Andy Farrell wants Ireland 'staying in the moment'

Andy Farrell wants Ireland 'staying in the moment'
STRETCHED AT THE BACK: Ireland’s Joey Carbery is put through his paces at training at Shirouzuoike Park, Fukuoka, yesterday. Carbery is expected to be available to face Samoa on Saturday. Picture: Inpho/Dan Sheridan

Andy Farrell would have happily sacrificed a heavier deficit in the points difference column in exchange for a victory over Japan but if Ireland can return to form this Saturday it will have meant the lessons of that shock defeat have been learned.

On the face of it, Ireland’s total of 22 points conceded in three games at the World Cup so far trails only England’s tally of 20 heading into the final weekend of pool games and is matched only by New Zealand. That should be music to the ears of defence coach Farrell, Ireland’s head coach in waiting as Joe Schmidt enters his final lap after nearly seven years at the helm.

Yet he is a pragmatist and if Ireland are to emerge as contenders alongside the former and current world champions over the coming weeks then improvements are going to have to be made in every facet of their play, including defensively.

Defeat to Japan 10 days ago still stings, with a less than fluent bonus-point win over Russia last Thursday scant consolation as Ireland turns the page to their final Pool A encounter against Samoa in Fukuoka this Saturday.

In that context, only 22 points conceded matters little to Farrell when 19 of them came in defeat to the Brave Blossoms.

“Well, I would certainly take 100 s**t points and three wins,” he said yesterday after Ireland had returned to training after a weekend off at their new base on the northern shores of Japan’s Kyushu Island.

“Points don’t mean much really. I have said before as well about the number of tries. We have had one scored against us; am I happy with that? I think our performances can be better and hopefully, they will be better when it matters.

“We are always looking to improve and get better. There are certain aspects of our defensive game that has been strong, physical and asking questions of the opposition. There have been certain aspects of that, that have been below those standards as well.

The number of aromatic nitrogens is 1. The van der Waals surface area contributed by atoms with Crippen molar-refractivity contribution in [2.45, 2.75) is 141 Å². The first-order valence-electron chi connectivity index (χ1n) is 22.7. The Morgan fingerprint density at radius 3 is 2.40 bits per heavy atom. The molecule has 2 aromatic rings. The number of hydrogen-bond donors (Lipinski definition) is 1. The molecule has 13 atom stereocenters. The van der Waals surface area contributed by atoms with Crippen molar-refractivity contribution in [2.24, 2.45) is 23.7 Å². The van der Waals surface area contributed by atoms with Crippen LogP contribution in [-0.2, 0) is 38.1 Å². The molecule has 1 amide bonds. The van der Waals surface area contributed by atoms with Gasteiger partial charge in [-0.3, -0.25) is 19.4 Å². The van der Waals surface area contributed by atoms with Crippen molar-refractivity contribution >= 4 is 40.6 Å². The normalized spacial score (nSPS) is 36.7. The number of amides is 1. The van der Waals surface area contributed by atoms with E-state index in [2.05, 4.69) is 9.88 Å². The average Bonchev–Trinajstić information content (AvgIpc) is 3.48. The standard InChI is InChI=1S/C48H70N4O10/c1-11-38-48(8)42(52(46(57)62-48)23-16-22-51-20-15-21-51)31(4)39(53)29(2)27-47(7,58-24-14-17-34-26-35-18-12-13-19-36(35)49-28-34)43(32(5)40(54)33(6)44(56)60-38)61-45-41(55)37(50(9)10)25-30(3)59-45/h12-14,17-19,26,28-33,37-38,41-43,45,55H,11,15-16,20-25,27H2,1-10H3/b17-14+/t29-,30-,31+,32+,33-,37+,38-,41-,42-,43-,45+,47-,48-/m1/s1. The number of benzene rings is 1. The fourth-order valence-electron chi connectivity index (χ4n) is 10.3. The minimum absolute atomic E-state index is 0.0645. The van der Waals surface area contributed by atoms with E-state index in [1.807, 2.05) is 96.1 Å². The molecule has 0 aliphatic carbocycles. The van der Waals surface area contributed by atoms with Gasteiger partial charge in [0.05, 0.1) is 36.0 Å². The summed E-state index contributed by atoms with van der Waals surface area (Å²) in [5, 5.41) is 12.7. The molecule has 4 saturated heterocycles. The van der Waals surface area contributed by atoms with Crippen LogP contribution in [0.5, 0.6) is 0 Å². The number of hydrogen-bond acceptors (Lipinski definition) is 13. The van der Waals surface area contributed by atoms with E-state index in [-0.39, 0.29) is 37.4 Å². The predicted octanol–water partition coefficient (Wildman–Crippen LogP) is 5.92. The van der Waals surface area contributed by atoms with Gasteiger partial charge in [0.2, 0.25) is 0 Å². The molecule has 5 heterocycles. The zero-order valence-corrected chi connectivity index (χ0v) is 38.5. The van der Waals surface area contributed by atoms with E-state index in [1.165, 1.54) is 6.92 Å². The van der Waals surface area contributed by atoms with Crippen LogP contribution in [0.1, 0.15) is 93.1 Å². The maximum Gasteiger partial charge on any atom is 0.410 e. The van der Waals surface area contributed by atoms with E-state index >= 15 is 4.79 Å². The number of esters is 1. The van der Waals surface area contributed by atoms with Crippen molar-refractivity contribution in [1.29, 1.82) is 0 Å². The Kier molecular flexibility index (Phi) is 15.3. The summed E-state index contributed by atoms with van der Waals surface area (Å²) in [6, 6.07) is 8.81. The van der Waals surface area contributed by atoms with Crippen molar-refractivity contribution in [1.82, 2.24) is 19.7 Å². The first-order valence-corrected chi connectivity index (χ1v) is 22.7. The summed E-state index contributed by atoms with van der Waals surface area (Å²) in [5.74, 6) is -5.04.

It’s about recognising what is right and wrong for our group and pushing forward with that. I was pleased in the Russia game, albeit they didn’t threaten too much, I was pleased with how we kept our focus and didn’t let it drop because it is easy to do in games like that.

Staying concentrated was certainly an issue five days before Ireland met the Russians in Kobe.

Buoyant after beating Scotland 27-3 in Yokohama, they travelled to Shizuoka and raced into a 12-3 lead only to switch off and contribute to their own downfall in a home victory celebrated around the world.

Farrell yesterday demanded a return to the next-moment focus that had been the making of the Irish team in 2018 but has gone missing at crucial points throughout this year and the current World Cup campaign.

Asked what was needed from this weekend’s performance at Fukuoka’s Hakatanomori Stadium, Farrell replied: “A bit of fluidity to our all-round game.

“In the last couple of games there has been a bit of access given to the opposition through not just one area of the game but quite a few areas. I think Rory (Best) spoke pretty well last week regarding our performance against Scotland and what we were good at.

"We have been renowned for that type of game where it doesn’t really matter what has happened in the past whether it be a second ago or five minutes ago. We have normally been a side that prides ourselves on staying in the moment and we are hoping to get back to that at the weekend.”

Farrell is certain that his side will not have it all their own way this weekend for although Samoa are heading home regardless of the result following defeats to Japan and Scotland, their stubborn resistance until late on against the Brave Blossoms last Saturday and some tough refereeing calls against them make the Pacific islanders a dangerous prospect.

“They are a threatening side. I think if you want to go back to their game against Australia, you can see what type of style of play that they want to play.

“Everyone thinks that they are big and physical and you’ve got to win some contacts against them or hang on in there in some contacts against them but they are a lot more than that. They are an expansive side that plays very wide. They have got skill to be able to do that and as individuals, their footwork tends to be great as well.

“On the back of winning the collisions, if you don’t end up doing that, their offloading game comes into it as well. They have got good shape on both sides of the ball — on attack, they play to the short sides quite a bit and have had good success. They are a dangerous team all round.”


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